‘We swear to thee that great and free
Our Rome shall be as once of yore;
To protect it from tyranny
We'll shed the last drop of our gore.
Shame and destruction now we vow
To all the enemies of Rome;
A new free people are we now,
And we'll defend our hearth and home.’

The scene of the second act is laid in the Capitol, where the barons, who had been forced to take the oath of allegiance ere they were allowed to re-enter the city, are present, as well as the numerous emissaries from foreign courts. Heralds and messengers from all parts of the land crowd eagerly around the Tribune, anxious to do him homage, and to assure him that, thanks to his decrees, order and peace are now restored.

Amid the general silence the heralds make their reports, declaring that the roads are safe, all brigandage suppressed, commerce and agriculture more flourishing than ever before, a statement which Rienzi and the people receive with every demonstration of great joy. To the barons, however, these are very unwelcome tidings, and, knowing that the people could soon be cowed were they only deprived of their powerful leader, they gather together in one corner of the hall and plot how to put Rienzi to death.

Adrian accidentally discovers this conspiracy, and indignantly remonstrates with the barons, threatening even to denounce them, since they are about to break their word and resort to such dishonourable means. But his own father, Colonna, is one of the instigators of the conspiracy, and he dares him to carry out his threat, which would only result in branding him as a parricide. Then, without waiting to hear his son's decision, the old baron, accompanied by the other conspirators, joins Rienzi on the balcony, whence he has just addressed the assembled people. They have been listening to his last proposal, that the Romans should shake off the galling yoke of the German Empire and make their city a republic once more, and now loud and enthusiastic acclamations rend the air.

The speech ended, Adrian, stealing softly behind the Tribune, bids him be on the watch as treachery is lurking near. He has scarcely ended his warning and slipped away ere the conspirators suddenly surround the Tribune, and there, in the presence of the assembled people, they simultaneously draw their daggers, and strike him repeatedly. This dastardly attempt at murder utterly fails, however, as the Tribune wears a corselet of mail beneath the robes of state, and his guards quickly disarm and secure the conspirators while the people loudly clamour for their execution by the axe, a burly blacksmith, Cecco, acting as their principal spokesman.

Rienzi, who is principally incensed by their attack upon Roman liberties, and by their utter lack of faith, is about to yield to their demand, when Irene and Adrian suddenly fall at his feet, imploring the pardon of the condemned, and entreating him to show mercy rather than justice. Once more Rienzi addresses the people, but it requires all his persuasive eloquence to induce them, at last, to forgive the barons' attempt. Then the culprits are summoned into the Tribune's august presence, where, instead of being executed as they fully expect, they are pardoned and set free, after they have once more solemnly pledged themselves to respect the new government and its chosen representatives. This promise is wrung from them by the force of circumstances; they have no intention of keeping it, and they are no sooner released than they utter dark threats of revenge, which fill the people's hearts with ominous fear, and make them regret the clemency they have just shown.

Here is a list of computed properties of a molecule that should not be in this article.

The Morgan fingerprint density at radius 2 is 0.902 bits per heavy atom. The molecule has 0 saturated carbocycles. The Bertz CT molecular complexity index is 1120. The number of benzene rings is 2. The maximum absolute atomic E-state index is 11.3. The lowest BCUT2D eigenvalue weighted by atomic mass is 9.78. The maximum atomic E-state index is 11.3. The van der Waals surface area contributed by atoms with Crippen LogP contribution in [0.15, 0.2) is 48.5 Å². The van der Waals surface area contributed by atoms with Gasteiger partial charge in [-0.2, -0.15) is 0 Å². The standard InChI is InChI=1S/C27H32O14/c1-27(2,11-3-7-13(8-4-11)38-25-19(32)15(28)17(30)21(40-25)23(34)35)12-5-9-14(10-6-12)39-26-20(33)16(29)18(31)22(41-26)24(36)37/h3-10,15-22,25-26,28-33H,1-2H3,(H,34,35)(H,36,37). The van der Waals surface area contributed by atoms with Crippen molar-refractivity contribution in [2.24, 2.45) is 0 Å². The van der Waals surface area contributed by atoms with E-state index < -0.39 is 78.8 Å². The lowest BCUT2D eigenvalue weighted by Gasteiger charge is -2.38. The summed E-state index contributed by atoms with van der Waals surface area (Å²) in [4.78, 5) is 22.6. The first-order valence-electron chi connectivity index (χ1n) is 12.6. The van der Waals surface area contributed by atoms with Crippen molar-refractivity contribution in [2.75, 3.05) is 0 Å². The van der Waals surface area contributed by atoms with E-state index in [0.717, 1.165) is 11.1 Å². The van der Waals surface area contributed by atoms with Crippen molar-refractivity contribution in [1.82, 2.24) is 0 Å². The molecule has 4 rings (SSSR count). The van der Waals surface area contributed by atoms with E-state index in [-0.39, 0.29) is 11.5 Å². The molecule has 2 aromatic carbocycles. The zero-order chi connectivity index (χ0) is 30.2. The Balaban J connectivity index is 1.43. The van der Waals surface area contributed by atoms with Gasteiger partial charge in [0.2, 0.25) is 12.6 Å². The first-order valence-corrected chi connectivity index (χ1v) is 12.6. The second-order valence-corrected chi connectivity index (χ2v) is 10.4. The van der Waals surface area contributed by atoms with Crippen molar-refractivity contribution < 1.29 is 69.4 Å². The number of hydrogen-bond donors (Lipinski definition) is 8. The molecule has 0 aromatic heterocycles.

The next act is played on one of the public squares of Rome, where the people are tumultuously assembled to discuss the secret flight of the barons. They have fled from the city during the night, and, in spite of their recently renewed oaths, are even now preparing to re-enter the city with fire and sword, and to resume their former supremacy. In frantic terror, the people call upon Rienzi to deliver them, declaring that, had he only been firm and executed the nobles, Rome would now have no need to fear their wrath. Adrian, coming upon the spot as they march off toward the Capitol, anxiously deliberates what course he shall pursue, and bitterly reviles fate, which forces him either to bear arms against his own father and kin, or to turn traitor and slay the Tribune, the brother of his fair beloved. While he thus soliloquises in his despair, Rienzi appears on horseback, escorted by the Roman troops, all loudly chanting a battle song, of which the constant refrain is the Tribune's rallying cry, ‘Santo Spirito Cavaliere!’ They are on their way to the city gates, where the assembled forces of the barons await them, and Adrian, in a last frantic attempt to prevent bloodshed, throws himself in front of Rienzi's horse, imploring the Tribune to allow him to try once more to conciliate the rebel nobles. But Rienzi utterly refuses to yield again to his entreaties, and marches calmly on, accompanied by the people chanting the last verse of their solemn war-song.